If you are reading edu-twitter, I’ll bet that you have seen a slow-burning debate over pencils or even this article from tolerace.org. More precisely, “Should teachers unconditionally give a student a pencil in class?” I have collected more than 100 Tweets and have curated the conversation with some amazing responses for you to enjoy.
To create this article, I decided we must reside in one of two camps, because this is an “all or nothing” position to take on Twitter. The first group does not believe that you should offer pencils freely to students and the second group does.
Let’s take a look.
Do Students Deserve Our Help?
To begin, a few typical responses from those who don’t give out pencils freely and unconditionally. These folks seem to share the idea that responsibility isn’t for the teacher to participate in, rather that the duty is strictly for the student to shoulder.
This first tweet is the crux of the don’t give a pencil argument; “responsibility.”
This Tweet is a clear “I don’t trust or respect my students” position.
The “Not My Job” argument.
“Will give pencils, but fail to see the opportunity.”
The “teenagers should know better and be well rounded humans by now” argument.
The “exchange” and “loan” argument. Underline idea; students don’t actually deserve the pencil.
More of the borrowing argument.
Again, borrowing seems to be the solution here but the distrust of students is evident.
“Not my Job”
Cost/funding argument mixed with not my job.
Pencils are Not Battles, but Opportunities
Now, let’s check out some typical responses from those who give pencils out freely. The suggestion here is several fold, but might be best summed up as an act of respect and also an incredibly easy way to stay focused on learning in the classroom (UDL in action). When doing searches on Twitter, this opinion is a clear majority.
A common argument is that dealing with pencils is not the hill to die on with students, nor is it appropriate to tie their results to having or not having a pencil.
Breaking the mold is a common sentiment expressed in that a school or a class is ready to provide pencils.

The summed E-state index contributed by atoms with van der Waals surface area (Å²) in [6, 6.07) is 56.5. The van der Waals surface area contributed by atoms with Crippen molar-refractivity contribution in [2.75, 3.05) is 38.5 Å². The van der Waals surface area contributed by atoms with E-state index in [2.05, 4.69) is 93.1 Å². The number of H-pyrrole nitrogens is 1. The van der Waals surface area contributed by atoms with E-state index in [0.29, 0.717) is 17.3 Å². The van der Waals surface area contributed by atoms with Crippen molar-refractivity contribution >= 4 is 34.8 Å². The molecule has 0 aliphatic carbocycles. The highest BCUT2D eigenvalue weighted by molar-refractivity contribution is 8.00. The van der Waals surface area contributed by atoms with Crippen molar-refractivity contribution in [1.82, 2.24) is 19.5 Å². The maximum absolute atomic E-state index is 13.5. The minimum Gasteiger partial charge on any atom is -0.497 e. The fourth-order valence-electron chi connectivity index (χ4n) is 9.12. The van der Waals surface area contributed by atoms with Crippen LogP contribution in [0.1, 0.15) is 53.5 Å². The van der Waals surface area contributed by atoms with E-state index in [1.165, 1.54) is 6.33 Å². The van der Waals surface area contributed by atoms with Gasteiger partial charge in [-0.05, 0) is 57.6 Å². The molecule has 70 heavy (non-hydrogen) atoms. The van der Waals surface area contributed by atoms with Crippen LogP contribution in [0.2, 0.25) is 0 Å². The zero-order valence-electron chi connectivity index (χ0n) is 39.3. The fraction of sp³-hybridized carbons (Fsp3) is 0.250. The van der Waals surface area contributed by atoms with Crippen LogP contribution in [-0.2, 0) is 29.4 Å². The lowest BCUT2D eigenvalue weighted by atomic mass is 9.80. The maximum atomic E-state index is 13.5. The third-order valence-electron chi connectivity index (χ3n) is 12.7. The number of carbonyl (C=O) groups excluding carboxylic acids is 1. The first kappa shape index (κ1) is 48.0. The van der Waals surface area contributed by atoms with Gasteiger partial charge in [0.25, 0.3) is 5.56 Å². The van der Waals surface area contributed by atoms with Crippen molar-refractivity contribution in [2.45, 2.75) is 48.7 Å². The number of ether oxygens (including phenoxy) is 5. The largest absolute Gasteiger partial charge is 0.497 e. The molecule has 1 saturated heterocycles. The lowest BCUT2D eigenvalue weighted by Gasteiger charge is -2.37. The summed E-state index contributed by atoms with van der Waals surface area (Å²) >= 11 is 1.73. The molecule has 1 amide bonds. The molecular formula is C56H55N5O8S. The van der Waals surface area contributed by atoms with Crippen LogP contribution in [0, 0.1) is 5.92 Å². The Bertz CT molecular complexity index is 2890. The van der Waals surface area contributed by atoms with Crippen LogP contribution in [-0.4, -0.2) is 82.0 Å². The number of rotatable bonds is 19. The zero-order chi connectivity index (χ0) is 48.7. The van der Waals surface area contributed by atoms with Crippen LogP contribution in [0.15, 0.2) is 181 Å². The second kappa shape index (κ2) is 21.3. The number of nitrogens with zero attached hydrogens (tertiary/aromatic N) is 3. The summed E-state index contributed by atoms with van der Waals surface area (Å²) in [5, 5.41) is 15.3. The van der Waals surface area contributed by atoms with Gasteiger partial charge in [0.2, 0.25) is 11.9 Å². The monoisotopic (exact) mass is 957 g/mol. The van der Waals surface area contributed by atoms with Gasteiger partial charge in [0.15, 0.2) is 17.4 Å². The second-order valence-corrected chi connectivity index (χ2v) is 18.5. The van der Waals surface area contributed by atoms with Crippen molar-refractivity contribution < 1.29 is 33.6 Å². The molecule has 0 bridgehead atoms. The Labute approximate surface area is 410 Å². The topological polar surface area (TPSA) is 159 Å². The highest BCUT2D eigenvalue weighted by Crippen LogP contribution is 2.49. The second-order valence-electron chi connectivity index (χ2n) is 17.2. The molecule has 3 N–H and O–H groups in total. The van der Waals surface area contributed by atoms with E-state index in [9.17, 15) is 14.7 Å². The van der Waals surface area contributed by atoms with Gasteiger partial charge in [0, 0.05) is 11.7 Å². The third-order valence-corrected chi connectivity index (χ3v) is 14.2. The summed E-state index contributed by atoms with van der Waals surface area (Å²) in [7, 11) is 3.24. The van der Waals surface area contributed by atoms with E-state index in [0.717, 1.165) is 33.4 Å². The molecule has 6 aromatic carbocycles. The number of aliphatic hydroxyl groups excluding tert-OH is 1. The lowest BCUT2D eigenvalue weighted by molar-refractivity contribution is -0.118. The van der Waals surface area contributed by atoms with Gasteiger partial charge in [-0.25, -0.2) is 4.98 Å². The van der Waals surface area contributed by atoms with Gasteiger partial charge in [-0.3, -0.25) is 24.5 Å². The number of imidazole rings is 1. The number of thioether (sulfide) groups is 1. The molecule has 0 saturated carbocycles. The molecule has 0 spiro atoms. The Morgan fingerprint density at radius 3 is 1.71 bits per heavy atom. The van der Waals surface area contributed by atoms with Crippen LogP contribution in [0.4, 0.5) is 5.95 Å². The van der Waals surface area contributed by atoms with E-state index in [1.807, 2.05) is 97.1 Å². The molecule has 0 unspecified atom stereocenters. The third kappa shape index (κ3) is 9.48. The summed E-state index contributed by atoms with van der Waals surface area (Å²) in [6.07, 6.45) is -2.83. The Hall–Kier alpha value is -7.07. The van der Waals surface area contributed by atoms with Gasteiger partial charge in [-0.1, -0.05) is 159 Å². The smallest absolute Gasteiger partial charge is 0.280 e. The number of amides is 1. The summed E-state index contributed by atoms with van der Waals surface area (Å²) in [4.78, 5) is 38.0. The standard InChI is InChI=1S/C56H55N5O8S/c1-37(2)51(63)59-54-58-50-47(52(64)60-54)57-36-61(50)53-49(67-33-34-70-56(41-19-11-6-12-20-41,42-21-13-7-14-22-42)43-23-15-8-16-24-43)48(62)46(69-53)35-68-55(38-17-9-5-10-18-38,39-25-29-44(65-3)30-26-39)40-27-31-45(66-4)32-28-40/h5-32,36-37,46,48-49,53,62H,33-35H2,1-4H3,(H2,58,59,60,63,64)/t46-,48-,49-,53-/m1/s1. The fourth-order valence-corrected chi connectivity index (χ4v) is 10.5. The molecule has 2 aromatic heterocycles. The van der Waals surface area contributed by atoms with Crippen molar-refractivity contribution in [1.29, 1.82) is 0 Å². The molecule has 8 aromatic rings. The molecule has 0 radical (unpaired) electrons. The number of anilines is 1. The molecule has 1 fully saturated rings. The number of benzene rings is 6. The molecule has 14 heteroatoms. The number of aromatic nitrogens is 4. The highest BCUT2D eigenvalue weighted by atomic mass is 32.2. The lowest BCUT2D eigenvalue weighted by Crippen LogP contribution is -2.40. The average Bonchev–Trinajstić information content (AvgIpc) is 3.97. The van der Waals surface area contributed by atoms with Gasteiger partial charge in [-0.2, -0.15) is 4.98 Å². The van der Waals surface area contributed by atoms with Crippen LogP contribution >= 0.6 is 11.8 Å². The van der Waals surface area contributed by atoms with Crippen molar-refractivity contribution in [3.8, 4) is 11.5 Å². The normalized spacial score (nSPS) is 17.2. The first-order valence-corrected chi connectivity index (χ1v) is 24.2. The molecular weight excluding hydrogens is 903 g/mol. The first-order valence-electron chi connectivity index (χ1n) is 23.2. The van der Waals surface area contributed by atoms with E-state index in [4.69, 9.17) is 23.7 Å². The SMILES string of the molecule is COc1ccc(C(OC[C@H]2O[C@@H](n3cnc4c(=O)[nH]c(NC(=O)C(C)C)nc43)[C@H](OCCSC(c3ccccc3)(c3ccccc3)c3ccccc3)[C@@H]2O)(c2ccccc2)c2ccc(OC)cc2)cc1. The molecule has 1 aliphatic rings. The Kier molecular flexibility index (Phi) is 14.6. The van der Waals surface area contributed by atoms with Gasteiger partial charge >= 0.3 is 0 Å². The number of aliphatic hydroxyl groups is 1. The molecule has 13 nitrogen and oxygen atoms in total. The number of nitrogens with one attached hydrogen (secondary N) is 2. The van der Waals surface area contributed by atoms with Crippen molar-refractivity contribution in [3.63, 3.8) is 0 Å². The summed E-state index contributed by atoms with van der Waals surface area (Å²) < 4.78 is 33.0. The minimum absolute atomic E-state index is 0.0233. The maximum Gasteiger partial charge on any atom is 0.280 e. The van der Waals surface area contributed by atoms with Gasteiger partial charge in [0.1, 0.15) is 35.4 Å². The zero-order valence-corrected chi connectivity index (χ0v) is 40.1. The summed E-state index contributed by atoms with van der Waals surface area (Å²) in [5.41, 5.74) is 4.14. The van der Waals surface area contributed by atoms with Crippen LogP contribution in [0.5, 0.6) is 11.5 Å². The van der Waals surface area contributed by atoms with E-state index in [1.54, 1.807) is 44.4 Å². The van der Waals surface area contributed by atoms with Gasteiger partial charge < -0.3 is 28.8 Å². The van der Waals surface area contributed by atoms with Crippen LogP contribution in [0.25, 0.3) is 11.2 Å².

This is, again, the terrible connection between having a pencil and results. The ironic or double standard argument.
This gentleman named it for me. Double Standard argument.
The stigma and shame argument to just give students a pencil. This is how I personally express the situation.
Empathy as an argument, even before “empathy” (Design Thinking) was cool.
Bringing some reality to the conversation!
Great Teaching, Through the Lens of a Pencil
Giving out pencils seems to win this argument hands down, so now let’s move onto something a little deeper. Why are we talking about giving pencils out and what are the underlying benefits we assign to this action? It appears that our entire value system can be reduced to this pencil debate and expressed as a Tweet. Here are some examples for the reasons why.
There’s much to write about when it comes to gate-keeping in learning institutions. A pencil may be only the tip of the iceberg. I’d call it Universal Design for Learning (UDL) with swear words.
Yes! This Tweet draws a direct line between our actions as teachers and how we empower our students.
The pencil as a vehicle for our values. “Signifier and Affordance” for any designers out there.
Productivity is greater than starting a conflict with a student over a pencil.
Purpose, we are here for greater reasons than what students bring into our classes.
Significance. I see this expression linked into all the other Tweets above.
Trust and respect are earned everyday. Most notably that of the classroom teacher.
Agency. This quote demonstrates how much deeper you must still go to meet our true goals as teachers.
Pencils as a teacher joke.
I can’t help but smile at a few of these, even if shaming has no place. These might make for a good Tweet while a normal pencil will get the job done well, with no shame required. Context matters here so I suspect that many of these folks are believers in giving out pencils unconditionally.
Funny without shame, I suspect.
Shame is funny?
They actually call her pencils, “pencils of shame.” Goodness!
This tweet could be developed into an excellent thread on shame.
Nailed It! Why We Teach, Distilled down to a Pencil
This is a great place to end, by describing in three Tweets my own class and the message I intend to send students. I happily give out pencils from a box that students may access anytime, on their own, whenever they want.
Pencils and Bathrooms! Yes!
Suggested further reading: Tolerance.org and “Give the Kid a Pencil”
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